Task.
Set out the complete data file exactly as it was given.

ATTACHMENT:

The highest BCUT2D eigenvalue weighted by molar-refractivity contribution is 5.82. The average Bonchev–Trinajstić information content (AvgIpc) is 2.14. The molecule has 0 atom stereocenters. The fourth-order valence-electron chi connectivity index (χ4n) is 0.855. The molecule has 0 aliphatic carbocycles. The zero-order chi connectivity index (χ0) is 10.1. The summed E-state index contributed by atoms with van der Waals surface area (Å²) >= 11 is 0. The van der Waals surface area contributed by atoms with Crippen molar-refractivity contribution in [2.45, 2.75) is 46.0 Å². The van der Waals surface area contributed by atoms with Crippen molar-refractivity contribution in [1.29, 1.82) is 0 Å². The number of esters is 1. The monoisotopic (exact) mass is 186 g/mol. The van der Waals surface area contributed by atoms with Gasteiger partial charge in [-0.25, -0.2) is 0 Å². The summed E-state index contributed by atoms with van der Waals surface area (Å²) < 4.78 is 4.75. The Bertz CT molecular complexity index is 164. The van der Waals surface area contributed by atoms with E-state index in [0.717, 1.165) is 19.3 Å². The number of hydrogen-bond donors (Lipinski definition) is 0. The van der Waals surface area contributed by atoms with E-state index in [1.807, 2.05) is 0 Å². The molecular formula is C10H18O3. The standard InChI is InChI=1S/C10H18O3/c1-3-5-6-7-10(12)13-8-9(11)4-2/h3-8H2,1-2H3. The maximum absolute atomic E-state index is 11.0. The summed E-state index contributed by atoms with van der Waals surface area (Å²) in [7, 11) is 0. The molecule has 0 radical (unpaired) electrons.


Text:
The highest BCUT2D eigenvalue weighted by molar-refractivity contribution is 5.82. The average Bonchev–Trinajstić information content (AvgIpc) is 2.14. The molecule has 0 atom stereocenters. The fourth-order valence-electron chi connectivity index (χ4n) is 0.855. The molecule has 0 aliphatic carbocycles. The zero-order chi connectivity index (χ0) is 10.1. The summed E-state index contributed by atoms with van der Waals surface area (Å²) >= 11 is 0. The van der Waals surface area contributed by atoms with Crippen molar-refractivity contribution in [2.45, 2.75) is 46.0 Å². The van der Waals surface area contributed by atoms with Crippen molar-refractivity contribution in [1.29, 1.82) is 0 Å². The number of esters is 1. The monoisotopic (exact) mass is 186 g/mol. The van der Waals surface area contributed by atoms with Gasteiger partial charge in [-0.25, -0.2) is 0 Å². The summed E-state index contributed by atoms with van der Waals surface area (Å²) < 4.78 is 4.75. The Bertz CT molecular complexity index is 164. The van der Waals surface area contributed by atoms with E-state index in [0.717, 1.165) is 19.3 Å². The number of hydrogen-bond donors (Lipinski definition) is 0. The van der Waals surface area contributed by atoms with E-state index in [1.807, 2.05) is 0 Å². The molecular formula is C10H18O3. The standard InChI is InChI=1S/C10H18O3/c1-3-5-6-7-10(12)13-8-9(11)4-2/h3-8H2,1-2H3. The maximum absolute atomic E-state index is 11.0. The summed E-state index contributed by atoms with van der Waals surface area (Å²) in [7, 11) is 0. The molecule has 0 radical (unpaired) electrons.